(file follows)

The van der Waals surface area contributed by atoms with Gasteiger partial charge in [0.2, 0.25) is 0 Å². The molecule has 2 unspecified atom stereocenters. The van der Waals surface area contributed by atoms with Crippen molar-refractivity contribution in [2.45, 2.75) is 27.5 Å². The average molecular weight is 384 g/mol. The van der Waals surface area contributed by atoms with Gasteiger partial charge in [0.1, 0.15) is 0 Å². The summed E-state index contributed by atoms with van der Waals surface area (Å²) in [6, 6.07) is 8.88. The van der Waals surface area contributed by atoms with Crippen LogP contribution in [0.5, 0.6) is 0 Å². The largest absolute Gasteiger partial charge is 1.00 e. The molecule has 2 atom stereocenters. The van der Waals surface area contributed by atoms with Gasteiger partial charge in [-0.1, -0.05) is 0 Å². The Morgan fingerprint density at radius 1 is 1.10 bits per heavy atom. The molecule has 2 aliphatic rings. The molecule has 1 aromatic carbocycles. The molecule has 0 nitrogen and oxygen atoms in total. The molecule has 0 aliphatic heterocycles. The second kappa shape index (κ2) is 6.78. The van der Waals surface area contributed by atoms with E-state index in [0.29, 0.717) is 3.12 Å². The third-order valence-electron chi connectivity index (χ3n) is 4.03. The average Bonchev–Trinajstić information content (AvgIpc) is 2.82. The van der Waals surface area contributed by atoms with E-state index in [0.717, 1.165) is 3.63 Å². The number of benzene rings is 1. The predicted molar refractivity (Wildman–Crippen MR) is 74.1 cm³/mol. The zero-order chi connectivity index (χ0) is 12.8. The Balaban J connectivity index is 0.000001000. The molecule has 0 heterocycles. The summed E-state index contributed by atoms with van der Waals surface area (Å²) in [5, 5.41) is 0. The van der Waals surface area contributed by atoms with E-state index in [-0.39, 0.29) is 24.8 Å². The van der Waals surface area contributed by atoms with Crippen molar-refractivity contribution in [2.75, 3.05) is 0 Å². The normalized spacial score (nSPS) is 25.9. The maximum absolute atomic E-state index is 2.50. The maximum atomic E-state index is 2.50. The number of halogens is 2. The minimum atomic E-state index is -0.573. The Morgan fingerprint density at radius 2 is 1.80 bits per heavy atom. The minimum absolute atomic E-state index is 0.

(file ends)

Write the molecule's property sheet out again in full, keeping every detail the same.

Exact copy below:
The van der Waals surface area contributed by atoms with Gasteiger partial charge in [0.2, 0.25) is 0 Å². The molecule has 2 unspecified atom stereocenters. The van der Waals surface area contributed by atoms with Crippen molar-refractivity contribution in [2.45, 2.75) is 27.5 Å². The average molecular weight is 384 g/mol. The van der Waals surface area contributed by atoms with Gasteiger partial charge in [0.1, 0.15) is 0 Å². The summed E-state index contributed by atoms with van der Waals surface area (Å²) in [6, 6.07) is 8.88. The van der Waals surface area contributed by atoms with Crippen LogP contribution in [0.5, 0.6) is 0 Å². The largest absolute Gasteiger partial charge is 1.00 e. The molecule has 2 atom stereocenters. The van der Waals surface area contributed by atoms with Gasteiger partial charge in [-0.1, -0.05) is 0 Å². The Morgan fingerprint density at radius 1 is 1.10 bits per heavy atom. The molecule has 2 aliphatic rings. The molecule has 1 aromatic carbocycles. The molecule has 0 nitrogen and oxygen atoms in total. The molecule has 0 aliphatic heterocycles. The second kappa shape index (κ2) is 6.78. The van der Waals surface area contributed by atoms with E-state index in [0.29, 0.717) is 3.12 Å². The third-order valence-electron chi connectivity index (χ3n) is 4.03. The average Bonchev–Trinajstić information content (AvgIpc) is 2.82. The van der Waals surface area contributed by atoms with E-state index in [0.717, 1.165) is 3.63 Å². The number of benzene rings is 1. The predicted molar refractivity (Wildman–Crippen MR) is 74.1 cm³/mol. The zero-order chi connectivity index (χ0) is 12.8. The Balaban J connectivity index is 0.000001000. The molecule has 0 heterocycles. The summed E-state index contributed by atoms with van der Waals surface area (Å²) in [5, 5.41) is 0. The van der Waals surface area contributed by atoms with E-state index in [-0.39, 0.29) is 24.8 Å². The van der Waals surface area contributed by atoms with Crippen molar-refractivity contribution in [2.75, 3.05) is 0 Å². The normalized spacial score (nSPS) is 25.9. The maximum absolute atomic E-state index is 2.50. The maximum atomic E-state index is 2.50. The number of halogens is 2. The minimum atomic E-state index is -0.573. The Morgan fingerprint density at radius 2 is 1.80 bits per heavy atom. The minimum absolute atomic E-state index is 0.